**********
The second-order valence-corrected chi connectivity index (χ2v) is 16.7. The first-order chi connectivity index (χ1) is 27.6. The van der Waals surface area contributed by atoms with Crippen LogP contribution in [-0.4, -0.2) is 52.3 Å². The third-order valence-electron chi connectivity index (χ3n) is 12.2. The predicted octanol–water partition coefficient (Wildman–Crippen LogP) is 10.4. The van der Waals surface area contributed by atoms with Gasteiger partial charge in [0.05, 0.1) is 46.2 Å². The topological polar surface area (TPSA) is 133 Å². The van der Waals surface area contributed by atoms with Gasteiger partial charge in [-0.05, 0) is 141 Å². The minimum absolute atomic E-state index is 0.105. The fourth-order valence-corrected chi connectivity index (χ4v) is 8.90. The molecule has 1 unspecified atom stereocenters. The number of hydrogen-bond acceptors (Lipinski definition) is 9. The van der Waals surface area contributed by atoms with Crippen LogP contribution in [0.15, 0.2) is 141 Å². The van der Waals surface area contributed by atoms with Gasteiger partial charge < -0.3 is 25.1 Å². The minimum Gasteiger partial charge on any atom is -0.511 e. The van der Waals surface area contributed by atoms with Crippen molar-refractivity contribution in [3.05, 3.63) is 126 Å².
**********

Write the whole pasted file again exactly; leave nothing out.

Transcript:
The second-order valence-corrected chi connectivity index (χ2v) is 16.7. The first-order chi connectivity index (χ1) is 27.6. The van der Waals surface area contributed by atoms with Crippen LogP contribution in [-0.4, -0.2) is 52.3 Å². The third-order valence-electron chi connectivity index (χ3n) is 12.2. The predicted octanol–water partition coefficient (Wildman–Crippen LogP) is 10.4. The van der Waals surface area contributed by atoms with Gasteiger partial charge in [0.05, 0.1) is 46.2 Å². The topological polar surface area (TPSA) is 133 Å². The van der Waals surface area contributed by atoms with Gasteiger partial charge in [-0.05, 0) is 141 Å². The minimum absolute atomic E-state index is 0.105. The fourth-order valence-corrected chi connectivity index (χ4v) is 8.90. The molecule has 1 unspecified atom stereocenters. The number of hydrogen-bond acceptors (Lipinski definition) is 9. The van der Waals surface area contributed by atoms with Crippen LogP contribution in [0.15, 0.2) is 141 Å². The van der Waals surface area contributed by atoms with Gasteiger partial charge < -0.3 is 25.1 Å². The minimum Gasteiger partial charge on any atom is -0.511 e. The van der Waals surface area contributed by atoms with Crippen molar-refractivity contribution in [3.05, 3.63) is 126 Å².